Client Alert 
October 15, 2020

Election Day is right around the corner, and employers should be aware of their obligations with respect employees who may need time off from work to vote.

While the Election Law was changed in 2019 to allow employees to take up to three (3) hours of paid time off to vote regardless of whether the employee had sufficient time to vote before or after their regular workday, the law has since been amended again to largely revert to its pre-2019 voting leave requirements.

New York’s Election Law now provides that if a New York employee does not have “sufficient time” to vote outside of working hours, i.e. four (4) consecutive non-working hours while polls are open, they may take as much time off to vote as needed, with two (2) of those hours required to be paid by the employer. 

Employers may specify that the voting time be taken at either the beginning or end of the employee’s working shift, or at an otherwise mutually agreeable time. Per the New York State Board of Elections, this time may not be charged to an employee’s vacation, sick, personal or other PTO bank.

In order to avail themselves of time off to vote, employees must be registered to vote and must provide at least two (2) but not more than ten (10) days’ advance notice of the need for time off to vote. The law is silent as to whether an employer can require proof that the employee voted, but short of an “I Voted” sticker, such “proof” is hard to come by. Employers should instead consider having employees complete a voting verification form when the employee returns to work.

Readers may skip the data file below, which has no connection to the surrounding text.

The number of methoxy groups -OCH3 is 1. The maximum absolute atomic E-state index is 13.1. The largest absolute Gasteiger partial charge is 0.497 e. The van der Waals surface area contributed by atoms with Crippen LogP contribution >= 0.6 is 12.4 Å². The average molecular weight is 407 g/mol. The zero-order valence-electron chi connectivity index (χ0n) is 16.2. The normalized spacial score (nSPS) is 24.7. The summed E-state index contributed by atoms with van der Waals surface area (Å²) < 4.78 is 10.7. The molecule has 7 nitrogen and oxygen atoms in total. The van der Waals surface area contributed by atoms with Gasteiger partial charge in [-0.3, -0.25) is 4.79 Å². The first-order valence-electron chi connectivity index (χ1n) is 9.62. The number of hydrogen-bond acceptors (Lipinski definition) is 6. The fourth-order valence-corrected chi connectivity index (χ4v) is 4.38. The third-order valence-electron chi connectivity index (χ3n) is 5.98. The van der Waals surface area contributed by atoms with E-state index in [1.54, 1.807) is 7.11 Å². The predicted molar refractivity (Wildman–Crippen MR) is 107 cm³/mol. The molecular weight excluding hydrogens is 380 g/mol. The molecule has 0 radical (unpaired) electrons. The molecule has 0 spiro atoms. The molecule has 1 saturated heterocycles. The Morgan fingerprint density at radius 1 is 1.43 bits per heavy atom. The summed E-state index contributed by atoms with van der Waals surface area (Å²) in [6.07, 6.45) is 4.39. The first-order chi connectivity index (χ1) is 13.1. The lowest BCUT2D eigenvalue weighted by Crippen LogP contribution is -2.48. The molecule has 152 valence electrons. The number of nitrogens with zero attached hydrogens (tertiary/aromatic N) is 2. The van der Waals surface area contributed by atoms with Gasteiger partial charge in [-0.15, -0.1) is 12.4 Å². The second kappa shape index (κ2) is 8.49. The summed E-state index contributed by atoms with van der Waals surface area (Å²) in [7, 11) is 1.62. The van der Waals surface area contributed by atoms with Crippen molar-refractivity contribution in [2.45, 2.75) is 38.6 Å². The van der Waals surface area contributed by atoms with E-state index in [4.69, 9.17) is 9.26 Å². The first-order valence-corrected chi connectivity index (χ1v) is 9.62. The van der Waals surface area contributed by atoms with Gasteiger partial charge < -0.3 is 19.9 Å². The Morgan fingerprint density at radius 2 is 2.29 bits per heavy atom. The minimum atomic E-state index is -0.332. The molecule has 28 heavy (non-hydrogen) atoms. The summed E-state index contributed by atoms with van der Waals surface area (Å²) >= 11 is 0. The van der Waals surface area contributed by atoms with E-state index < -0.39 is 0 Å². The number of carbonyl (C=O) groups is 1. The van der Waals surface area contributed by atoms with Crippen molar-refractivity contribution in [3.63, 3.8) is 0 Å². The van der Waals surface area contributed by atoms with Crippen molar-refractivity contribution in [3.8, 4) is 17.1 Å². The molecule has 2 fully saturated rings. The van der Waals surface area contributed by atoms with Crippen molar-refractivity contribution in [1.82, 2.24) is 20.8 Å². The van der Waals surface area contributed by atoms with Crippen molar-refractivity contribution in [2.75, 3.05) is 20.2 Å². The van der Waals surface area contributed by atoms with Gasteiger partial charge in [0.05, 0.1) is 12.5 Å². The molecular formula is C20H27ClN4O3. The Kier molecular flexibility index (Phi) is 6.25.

Employers must post a notice setting forth the provisions of the Election Law no less than ten working days before every election. The notice for can be found here:

Finally, employers that updated their paid time off policies last year to reflect the 2019 Election Law amendment should take this time to revisit their policies regarding voting leave law before the next primary election. Employers are either free to leave their current, more generous policy in place, or issue an updated voting leave policy that conforms to the new, more restrictive provisions as soon as possible.

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If you have questions or would like additional information, please contact our Employment Law Practice Group Leader Amanda M. Fugazy ( or the primary EGS attorney with whom you work.

This memorandum is published solely for the informational interest of friends and clients of Ellenoff Grossman & Schole LLP and should in no way be relied upon or construed as legal advice.